The China Internet Investment Fund (CIIF), a project jointly started by the State Cyberspace Administration of China and the Ministry of Finance, has recently provided cash to Shanghai-based startup Denglin. With this investment, NVIDIA hopes to assist Denglin in creating domestically marketed processors that are compatible with the CUDA and OpenCL programming models. Denglin intends to position itself as a competitor to NVIDIA in the GPU industry by obtaining this compatibility.
Established in 2017, Denglin plans to leverage its GPU+ technology, which offers a software-defined on-chip heterogeneous computing architecture. This technology will enable their chips to support both CUDA and OpenCL, providing flexibility for various applications. According to reports from JonPeddie, Denglin’s chips will primarily target the GPGPU (General-Purpose Graphics Processing Unit) market but can also find applications in more premium sectors such as high-performance computing (HPC) and artificial intelligence (AI).
Denglin has already unveiled a lineup of four products, catering to gaming and AI training needs. Among them, the Goldwasser chip stands out as a solution designed for AI-based compute acceleration, suitable for edge and cloud computing platforms. Additionally, the UL32 and UL64 chips offer power-efficient solutions with compute capabilities of up to 64 TOPs INT8 and 16 TFLOPs FP16, supporting up to 16 GB of memory and 64-channel video encoding at 1080P@30FPS.
The company announced that their second-generation GPUs completed tape-out in 2022 and are expected to enter mass production this year. These GPUs promise a 3-5 times performance improvement in transformer-based models, as well as significant reductions in hardware costs for workloads like ChatGPT and Generative AI.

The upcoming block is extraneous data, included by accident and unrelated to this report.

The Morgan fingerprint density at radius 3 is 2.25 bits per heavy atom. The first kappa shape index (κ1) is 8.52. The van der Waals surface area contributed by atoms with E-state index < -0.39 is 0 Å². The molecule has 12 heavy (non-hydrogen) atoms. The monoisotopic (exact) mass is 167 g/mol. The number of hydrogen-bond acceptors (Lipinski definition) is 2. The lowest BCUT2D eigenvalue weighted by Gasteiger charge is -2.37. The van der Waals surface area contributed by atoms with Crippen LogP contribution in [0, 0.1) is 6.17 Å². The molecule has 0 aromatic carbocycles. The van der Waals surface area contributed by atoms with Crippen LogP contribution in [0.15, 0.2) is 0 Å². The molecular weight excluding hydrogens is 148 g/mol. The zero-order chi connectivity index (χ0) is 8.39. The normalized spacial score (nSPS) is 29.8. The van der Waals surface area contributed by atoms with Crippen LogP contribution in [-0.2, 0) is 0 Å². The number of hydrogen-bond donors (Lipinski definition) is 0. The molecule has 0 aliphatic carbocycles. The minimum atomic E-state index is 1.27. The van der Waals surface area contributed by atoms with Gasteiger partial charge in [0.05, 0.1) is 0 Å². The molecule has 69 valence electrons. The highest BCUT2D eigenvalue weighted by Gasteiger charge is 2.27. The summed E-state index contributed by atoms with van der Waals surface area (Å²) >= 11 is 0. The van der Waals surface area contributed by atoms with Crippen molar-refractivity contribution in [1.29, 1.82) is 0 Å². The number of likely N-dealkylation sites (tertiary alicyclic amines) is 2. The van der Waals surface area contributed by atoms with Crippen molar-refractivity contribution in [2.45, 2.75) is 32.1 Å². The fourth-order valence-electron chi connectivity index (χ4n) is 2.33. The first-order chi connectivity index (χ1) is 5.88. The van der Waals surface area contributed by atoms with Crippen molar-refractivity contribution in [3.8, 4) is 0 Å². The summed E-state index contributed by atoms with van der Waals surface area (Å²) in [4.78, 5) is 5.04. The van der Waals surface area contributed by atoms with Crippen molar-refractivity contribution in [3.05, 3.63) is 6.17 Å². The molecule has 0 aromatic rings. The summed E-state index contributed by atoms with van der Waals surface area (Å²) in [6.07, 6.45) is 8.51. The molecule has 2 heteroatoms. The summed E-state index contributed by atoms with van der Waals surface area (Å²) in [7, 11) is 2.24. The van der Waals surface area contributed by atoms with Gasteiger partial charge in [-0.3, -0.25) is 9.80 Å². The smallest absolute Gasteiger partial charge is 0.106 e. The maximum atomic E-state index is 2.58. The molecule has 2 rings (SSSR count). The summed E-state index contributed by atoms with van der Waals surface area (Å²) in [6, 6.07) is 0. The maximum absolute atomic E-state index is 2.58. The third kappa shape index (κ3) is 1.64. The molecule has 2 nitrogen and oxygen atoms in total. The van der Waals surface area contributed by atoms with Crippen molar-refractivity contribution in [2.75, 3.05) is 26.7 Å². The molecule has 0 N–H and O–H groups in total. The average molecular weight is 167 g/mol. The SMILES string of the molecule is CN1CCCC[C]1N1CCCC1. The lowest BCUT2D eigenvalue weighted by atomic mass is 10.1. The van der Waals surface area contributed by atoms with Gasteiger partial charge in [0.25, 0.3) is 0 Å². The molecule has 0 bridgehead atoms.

The availability of a chipmaker offering CUDA programming capabilities and high-end GPUs for AI processing holds great significance for China’s domestic market. While NVIDIA and Intel strive to increase chip supplies within the country, the current accelerators are limited due to US-based restrictions. Additionally, the rising demand and higher costs have made it increasingly difficult to obtain these chips, with an H800 GPU priced above 250,000 RMB or over $35,000 US.
China currently boasts 13 GPU developers, and it remains to be seen whether Denglin can successfully bring its chips to market or face a fate similar to Biren Tech. Biren Tech had aspirations to become a major GPU manufacturer and compete against NVIDIA in the HPC segment but encountered obstacles due to US regulations, resulting in no substantial progress.
In conclusion, Denglin’s receipt of investment from the China Internet Investment Fund marks a significant step forward in their pursuit of developing CUDA and OpenCL compatible chips to challenge NVIDIA’s dominance. If successful, Denglin’s GPUs could play a crucial role in fulfilling the growing demand for high-performance GPUs in China’s domestic market, especially considering the restrictions on acquiring US-based accelerators.